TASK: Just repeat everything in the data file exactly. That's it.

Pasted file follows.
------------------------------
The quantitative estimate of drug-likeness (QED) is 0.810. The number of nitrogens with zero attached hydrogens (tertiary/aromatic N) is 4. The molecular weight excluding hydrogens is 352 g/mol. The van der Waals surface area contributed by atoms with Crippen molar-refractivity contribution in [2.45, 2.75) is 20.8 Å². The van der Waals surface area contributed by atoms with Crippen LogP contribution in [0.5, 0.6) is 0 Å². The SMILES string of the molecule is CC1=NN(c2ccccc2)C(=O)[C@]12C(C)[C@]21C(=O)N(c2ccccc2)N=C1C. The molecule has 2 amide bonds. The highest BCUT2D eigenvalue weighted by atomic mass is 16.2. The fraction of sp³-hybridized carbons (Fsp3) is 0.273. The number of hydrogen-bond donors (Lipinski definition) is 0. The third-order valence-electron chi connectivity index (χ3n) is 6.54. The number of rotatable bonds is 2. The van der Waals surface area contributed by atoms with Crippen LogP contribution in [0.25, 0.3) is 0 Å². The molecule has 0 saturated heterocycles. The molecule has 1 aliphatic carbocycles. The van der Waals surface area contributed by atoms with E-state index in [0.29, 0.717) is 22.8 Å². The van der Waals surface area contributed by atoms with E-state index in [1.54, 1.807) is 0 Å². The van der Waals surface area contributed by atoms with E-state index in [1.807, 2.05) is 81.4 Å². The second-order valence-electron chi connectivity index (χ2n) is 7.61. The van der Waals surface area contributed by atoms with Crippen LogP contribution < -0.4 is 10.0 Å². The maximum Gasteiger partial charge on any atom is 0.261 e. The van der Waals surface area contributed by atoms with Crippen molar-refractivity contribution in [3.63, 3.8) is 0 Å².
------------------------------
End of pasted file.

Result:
The quantitative estimate of drug-likeness (QED) is 0.810. The number of nitrogens with zero attached hydrogens (tertiary/aromatic N) is 4. The molecular weight excluding hydrogens is 352 g/mol. The van der Waals surface area contributed by atoms with Crippen molar-refractivity contribution in [2.45, 2.75) is 20.8 Å². The van der Waals surface area contributed by atoms with Crippen LogP contribution in [0.5, 0.6) is 0 Å². The SMILES string of the molecule is CC1=NN(c2ccccc2)C(=O)[C@]12C(C)[C@]21C(=O)N(c2ccccc2)N=C1C. The molecule has 2 amide bonds. The highest BCUT2D eigenvalue weighted by atomic mass is 16.2. The fraction of sp³-hybridized carbons (Fsp3) is 0.273. The number of hydrogen-bond donors (Lipinski definition) is 0. The third-order valence-electron chi connectivity index (χ3n) is 6.54. The number of rotatable bonds is 2. The van der Waals surface area contributed by atoms with Crippen LogP contribution in [0.25, 0.3) is 0 Å². The molecule has 0 saturated heterocycles. The molecule has 1 aliphatic carbocycles. The van der Waals surface area contributed by atoms with E-state index in [0.29, 0.717) is 22.8 Å². The van der Waals surface area contributed by atoms with E-state index in [1.54, 1.807) is 0 Å². The van der Waals surface area contributed by atoms with E-state index in [1.807, 2.05) is 81.4 Å². The second-order valence-electron chi connectivity index (χ2n) is 7.61. The van der Waals surface area contributed by atoms with Crippen LogP contribution < -0.4 is 10.0 Å². The maximum Gasteiger partial charge on any atom is 0.261 e. The van der Waals surface area contributed by atoms with Crippen molar-refractivity contribution in [3.63, 3.8) is 0 Å².